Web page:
Mapping Industrial Assets Challenge

About NSTIx OpTech Co-Creation

The National Security Technology and Innovation Exchange (NSTIx) is a government-led science, technology and innovation partnership that enables coherent and agile delivery of innovative national security outcomes through a co-ordinated and systematic approach to research and capability development.

NSTIx has established a government-led network of themed Co-Creation Spaces (CCS). The CCS’ combine the respective power of specialist public and private sector partners in research, capability development and end user requirements. This supports the development of effective, user-driven technology at pace in areas that are critical to national security. For more information, please see the ‘NSTIx Leaflet’ in digital form.

The OpTech Co-Creation Space (OCCS) has engaged with a network of key Community Collaborators, to accelerate and leverage access to their existing networks of industry and academic Solution Providers.

By responding to this Challenge (details provided in ‘UK Solution Provider Proposals – ‘our ask’ section) and participating in Co-Creation there is an exciting opportunity for collaboration between National Security, Community Collaborators and Solution Providers.


National Security have a duty to advise and play a role in protecting National Infrastructure (NI), such as the energy and water networks. For NI organisations to effectively apply security controls protecting from external threats, such as a cyber-attack, knowing what assets are within the network is fundamental. Taking the energy network as an example, the complexity of entire system is vast;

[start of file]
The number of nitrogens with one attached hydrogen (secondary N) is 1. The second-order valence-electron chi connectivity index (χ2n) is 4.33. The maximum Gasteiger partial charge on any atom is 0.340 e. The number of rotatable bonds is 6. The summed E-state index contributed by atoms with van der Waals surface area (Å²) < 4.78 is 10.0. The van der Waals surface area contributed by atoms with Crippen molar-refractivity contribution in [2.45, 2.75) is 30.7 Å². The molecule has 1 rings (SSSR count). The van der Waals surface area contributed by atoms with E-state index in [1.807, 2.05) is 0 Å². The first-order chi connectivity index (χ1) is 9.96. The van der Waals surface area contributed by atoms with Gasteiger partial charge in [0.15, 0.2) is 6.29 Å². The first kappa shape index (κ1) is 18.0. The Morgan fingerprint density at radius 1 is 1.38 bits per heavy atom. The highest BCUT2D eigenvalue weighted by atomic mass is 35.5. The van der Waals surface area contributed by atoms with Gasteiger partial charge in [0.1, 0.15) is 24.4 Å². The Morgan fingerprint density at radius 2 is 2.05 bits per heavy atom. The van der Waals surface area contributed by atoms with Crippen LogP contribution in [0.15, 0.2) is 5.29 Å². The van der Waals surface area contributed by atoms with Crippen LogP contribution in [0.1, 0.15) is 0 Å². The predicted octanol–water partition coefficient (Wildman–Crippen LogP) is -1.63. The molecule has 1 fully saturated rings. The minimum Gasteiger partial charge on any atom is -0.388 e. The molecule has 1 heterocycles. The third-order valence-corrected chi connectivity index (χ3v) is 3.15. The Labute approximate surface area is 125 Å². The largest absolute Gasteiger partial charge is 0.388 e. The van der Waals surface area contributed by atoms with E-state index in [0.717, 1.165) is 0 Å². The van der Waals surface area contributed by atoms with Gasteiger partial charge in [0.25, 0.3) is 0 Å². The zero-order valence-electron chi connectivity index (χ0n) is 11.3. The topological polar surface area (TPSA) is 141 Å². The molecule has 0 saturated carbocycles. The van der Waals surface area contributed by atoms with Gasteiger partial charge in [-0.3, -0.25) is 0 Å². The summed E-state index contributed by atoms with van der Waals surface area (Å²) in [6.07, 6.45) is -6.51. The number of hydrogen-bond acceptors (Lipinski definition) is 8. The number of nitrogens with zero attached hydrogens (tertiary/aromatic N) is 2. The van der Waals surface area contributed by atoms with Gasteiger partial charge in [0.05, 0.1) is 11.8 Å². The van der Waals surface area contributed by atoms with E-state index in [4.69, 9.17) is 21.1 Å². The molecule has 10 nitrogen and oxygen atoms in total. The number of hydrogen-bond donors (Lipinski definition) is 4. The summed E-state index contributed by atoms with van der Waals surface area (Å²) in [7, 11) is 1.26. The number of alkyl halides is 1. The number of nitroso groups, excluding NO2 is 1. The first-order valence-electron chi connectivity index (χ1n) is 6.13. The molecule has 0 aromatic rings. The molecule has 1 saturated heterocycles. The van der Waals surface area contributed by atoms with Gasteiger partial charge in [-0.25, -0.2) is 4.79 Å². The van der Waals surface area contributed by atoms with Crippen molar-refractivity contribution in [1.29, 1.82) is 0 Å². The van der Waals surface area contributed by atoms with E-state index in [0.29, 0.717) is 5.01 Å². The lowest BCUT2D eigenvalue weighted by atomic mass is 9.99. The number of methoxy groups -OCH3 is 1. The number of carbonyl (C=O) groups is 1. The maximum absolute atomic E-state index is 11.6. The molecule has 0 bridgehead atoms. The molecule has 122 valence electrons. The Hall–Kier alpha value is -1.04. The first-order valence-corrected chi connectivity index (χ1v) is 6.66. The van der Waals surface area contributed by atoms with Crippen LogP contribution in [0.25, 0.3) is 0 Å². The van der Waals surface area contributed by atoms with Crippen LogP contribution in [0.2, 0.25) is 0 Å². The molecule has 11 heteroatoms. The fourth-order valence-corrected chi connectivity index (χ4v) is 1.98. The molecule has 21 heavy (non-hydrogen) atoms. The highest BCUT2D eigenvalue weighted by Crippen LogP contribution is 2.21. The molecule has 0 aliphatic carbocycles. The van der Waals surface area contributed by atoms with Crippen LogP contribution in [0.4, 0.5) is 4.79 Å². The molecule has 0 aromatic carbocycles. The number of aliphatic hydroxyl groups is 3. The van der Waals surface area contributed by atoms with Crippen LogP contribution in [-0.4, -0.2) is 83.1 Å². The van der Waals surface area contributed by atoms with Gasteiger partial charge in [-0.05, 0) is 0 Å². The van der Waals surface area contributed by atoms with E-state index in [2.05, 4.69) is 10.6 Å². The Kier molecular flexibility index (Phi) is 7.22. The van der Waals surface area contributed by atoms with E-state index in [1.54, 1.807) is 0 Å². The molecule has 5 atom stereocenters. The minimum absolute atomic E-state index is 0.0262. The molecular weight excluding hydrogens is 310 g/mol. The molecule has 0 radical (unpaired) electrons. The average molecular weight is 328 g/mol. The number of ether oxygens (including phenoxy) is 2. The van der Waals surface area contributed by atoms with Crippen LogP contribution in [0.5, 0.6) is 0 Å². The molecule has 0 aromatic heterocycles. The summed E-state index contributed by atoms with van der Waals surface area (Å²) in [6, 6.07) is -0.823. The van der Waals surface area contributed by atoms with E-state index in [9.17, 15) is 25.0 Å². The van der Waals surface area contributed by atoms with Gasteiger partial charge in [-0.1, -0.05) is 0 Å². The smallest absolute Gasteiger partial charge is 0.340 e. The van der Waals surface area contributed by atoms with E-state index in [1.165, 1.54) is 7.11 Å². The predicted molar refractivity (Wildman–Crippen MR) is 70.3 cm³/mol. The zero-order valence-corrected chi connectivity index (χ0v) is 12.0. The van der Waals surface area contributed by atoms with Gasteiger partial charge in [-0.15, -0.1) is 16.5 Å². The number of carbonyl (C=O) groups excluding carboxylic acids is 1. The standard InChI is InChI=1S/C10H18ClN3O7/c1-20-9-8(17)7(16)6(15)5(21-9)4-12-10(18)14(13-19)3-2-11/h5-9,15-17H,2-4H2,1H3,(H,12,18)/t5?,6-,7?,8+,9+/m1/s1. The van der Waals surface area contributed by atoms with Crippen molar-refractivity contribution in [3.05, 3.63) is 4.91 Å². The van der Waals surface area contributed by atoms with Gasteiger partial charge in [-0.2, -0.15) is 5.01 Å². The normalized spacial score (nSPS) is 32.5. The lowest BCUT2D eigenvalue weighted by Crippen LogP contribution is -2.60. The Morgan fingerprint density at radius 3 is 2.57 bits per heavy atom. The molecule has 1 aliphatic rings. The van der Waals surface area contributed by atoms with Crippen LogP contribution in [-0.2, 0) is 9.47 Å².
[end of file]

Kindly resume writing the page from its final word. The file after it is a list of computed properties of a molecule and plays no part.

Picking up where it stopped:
• There are many large assets such as power stations, gas pipelines, interconnectors, storage facilities and substations.
  • These are broken down into many different smaller assets such as computer control systems and metering, modems, sensor nodes, transceivers, data centres, switches, and firewalls.
  • These are run by many different operators such as energy generation organisations,
  • aggregators, distribution network operators, and transmission network operators.
  • These have unique challenges such as proprietary protocols, varied wired and wireless communication mediums and geographic distribution.
  • Active scanning is often discouraged in the Operational Technology (OT) space, as it is perceived to have potential to slow or disrupt the functionality of connected systems.
  • All of this combined, makes asset management and discovery vastly complex and results in a high barrier to entry for a new organisation into this supply chain.

Current solutions for OT asset discovery are often expensive and require a large amount of network changes to install, so they are typically limited to large, established companies. They typically use passive identification techniques, use a lot of sensors, and often change the architecture which develop delays in the system. Aggregated data is then forwarded from routers, switches, firewalls, as well as the OT data historians.